Adiposity, measured as increased body mass index (BMI), is associated with reduced all-cause and cardiovascular (CV) mortality in hemodialysis (HD) patients, whereas CV risk increases with BMI in the general population. A major limitation of BMI as a measure of adiposity is its failure to distinguish muscle and fat compartments. In addition, the biology of different adipose compartments is not the same. The visceral adipose tissue (VAT) mass is especially biologically active, secreting a variety of cytokines and adipokines. Alternate methods of estimating body composition were found to have a greater association with CV risk factors than BMI in several populations. We measured total adipose tissue, subcutaneous adipose tissue, and VAT in 48 prevalent HD patients, using magnetic resonance imaging.
Based on these measurements, we developed parsimonious multiple-regression models to estimate these adipose compartments using age, sex, BMI, weight, maximum abdominal circumference (MAC), and race. The parsimonious models for VAT included only age, race, and MAC (adjusted r(2) = 0.776, P < .0001), whereas the subcutaneous adipose tissue model included sex, weight, age, and BMI (adjusted r(2) = 0.91, P < .0001) rather than MAC. The total adipose tissue model included BMI, sex, weight, and age (adjusted r(2) = 0.905, P < .0001).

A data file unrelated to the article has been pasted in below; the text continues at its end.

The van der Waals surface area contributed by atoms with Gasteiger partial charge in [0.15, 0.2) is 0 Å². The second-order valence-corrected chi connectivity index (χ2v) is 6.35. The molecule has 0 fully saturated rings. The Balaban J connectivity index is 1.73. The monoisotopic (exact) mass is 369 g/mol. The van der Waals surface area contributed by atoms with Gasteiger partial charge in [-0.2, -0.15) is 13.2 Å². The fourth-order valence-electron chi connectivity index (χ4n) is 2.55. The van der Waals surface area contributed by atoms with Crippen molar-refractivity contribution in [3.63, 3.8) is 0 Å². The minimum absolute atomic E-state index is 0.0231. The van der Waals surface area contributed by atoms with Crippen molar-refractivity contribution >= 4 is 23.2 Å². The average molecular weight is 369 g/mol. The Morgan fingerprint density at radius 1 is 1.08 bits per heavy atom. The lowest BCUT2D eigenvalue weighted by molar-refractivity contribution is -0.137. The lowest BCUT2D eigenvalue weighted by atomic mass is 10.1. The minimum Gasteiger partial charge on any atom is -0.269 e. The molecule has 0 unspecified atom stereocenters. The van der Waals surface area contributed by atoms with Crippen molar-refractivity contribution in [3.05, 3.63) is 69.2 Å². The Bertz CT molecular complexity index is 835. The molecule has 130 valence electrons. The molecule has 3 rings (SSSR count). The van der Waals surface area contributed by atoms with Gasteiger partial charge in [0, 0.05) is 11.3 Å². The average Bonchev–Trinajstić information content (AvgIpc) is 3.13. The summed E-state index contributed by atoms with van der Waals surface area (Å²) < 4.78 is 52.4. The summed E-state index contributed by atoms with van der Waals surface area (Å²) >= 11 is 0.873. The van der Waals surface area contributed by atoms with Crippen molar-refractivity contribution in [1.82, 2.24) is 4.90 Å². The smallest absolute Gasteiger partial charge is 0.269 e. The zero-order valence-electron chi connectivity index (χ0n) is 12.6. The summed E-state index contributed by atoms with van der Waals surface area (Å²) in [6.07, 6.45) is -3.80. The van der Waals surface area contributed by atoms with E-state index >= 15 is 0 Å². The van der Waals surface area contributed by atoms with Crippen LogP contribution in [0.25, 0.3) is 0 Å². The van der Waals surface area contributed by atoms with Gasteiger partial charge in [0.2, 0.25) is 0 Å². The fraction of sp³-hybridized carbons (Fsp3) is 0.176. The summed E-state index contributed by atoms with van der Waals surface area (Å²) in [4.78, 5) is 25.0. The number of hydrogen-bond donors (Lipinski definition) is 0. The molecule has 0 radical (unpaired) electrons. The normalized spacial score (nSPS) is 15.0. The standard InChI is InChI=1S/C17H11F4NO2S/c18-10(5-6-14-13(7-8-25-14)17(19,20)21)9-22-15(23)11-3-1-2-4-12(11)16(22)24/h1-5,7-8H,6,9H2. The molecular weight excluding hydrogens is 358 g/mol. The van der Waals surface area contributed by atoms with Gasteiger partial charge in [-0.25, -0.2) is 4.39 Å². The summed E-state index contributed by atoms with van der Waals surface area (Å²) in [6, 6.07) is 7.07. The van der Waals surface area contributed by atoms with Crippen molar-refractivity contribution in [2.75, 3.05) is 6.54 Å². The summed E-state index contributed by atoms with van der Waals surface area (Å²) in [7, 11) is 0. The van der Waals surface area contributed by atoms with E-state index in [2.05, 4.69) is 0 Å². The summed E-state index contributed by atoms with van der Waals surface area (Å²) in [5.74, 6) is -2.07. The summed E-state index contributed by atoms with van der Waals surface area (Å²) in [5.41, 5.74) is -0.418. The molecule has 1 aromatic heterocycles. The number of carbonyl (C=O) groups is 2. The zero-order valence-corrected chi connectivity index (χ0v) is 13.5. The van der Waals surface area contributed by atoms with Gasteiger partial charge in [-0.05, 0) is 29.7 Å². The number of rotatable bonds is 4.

We propose that measurements of MAC, in addition to height and weight, be included in studies relating body composition to outcomes, because this measure provides a better estimate of the metabolically active VAT pool.